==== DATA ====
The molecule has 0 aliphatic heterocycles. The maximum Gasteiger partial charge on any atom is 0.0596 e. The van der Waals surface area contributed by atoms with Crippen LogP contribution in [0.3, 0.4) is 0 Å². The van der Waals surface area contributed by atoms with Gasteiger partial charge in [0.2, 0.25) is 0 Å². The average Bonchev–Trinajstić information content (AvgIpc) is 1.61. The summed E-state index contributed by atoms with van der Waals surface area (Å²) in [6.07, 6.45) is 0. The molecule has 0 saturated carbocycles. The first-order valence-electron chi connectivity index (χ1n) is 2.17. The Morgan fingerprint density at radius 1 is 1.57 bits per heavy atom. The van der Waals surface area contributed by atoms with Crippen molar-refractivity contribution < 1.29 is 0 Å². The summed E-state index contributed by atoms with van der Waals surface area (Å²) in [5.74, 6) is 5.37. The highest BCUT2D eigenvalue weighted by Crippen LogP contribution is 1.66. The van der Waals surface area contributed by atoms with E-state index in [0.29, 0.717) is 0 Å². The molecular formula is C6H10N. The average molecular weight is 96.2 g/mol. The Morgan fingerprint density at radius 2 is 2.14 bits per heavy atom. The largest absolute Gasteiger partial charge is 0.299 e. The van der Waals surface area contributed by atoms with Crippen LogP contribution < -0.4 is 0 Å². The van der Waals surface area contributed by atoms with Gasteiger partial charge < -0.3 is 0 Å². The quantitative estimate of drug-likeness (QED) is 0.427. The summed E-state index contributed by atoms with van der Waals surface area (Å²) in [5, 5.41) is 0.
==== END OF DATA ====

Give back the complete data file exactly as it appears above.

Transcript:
The molecule has 0 aliphatic heterocycles. The maximum Gasteiger partial charge on any atom is 0.0596 e. The van der Waals surface area contributed by atoms with Crippen LogP contribution in [0.3, 0.4) is 0 Å². The van der Waals surface area contributed by atoms with Gasteiger partial charge in [0.2, 0.25) is 0 Å². The average Bonchev–Trinajstić information content (AvgIpc) is 1.61. The summed E-state index contributed by atoms with van der Waals surface area (Å²) in [6.07, 6.45) is 0. The molecule has 0 saturated carbocycles. The first-order valence-electron chi connectivity index (χ1n) is 2.17. The Morgan fingerprint density at radius 1 is 1.57 bits per heavy atom. The van der Waals surface area contributed by atoms with Crippen molar-refractivity contribution < 1.29 is 0 Å². The summed E-state index contributed by atoms with van der Waals surface area (Å²) in [5.74, 6) is 5.37. The highest BCUT2D eigenvalue weighted by Crippen LogP contribution is 1.66. The van der Waals surface area contributed by atoms with E-state index in [0.29, 0.717) is 0 Å². The molecular formula is C6H10N. The average molecular weight is 96.2 g/mol. The Morgan fingerprint density at radius 2 is 2.14 bits per heavy atom. The largest absolute Gasteiger partial charge is 0.299 e. The van der Waals surface area contributed by atoms with Crippen LogP contribution < -0.4 is 0 Å². The van der Waals surface area contributed by atoms with Gasteiger partial charge < -0.3 is 0 Å². The quantitative estimate of drug-likeness (QED) is 0.427. The summed E-state index contributed by atoms with van der Waals surface area (Å²) in [5, 5.41) is 0.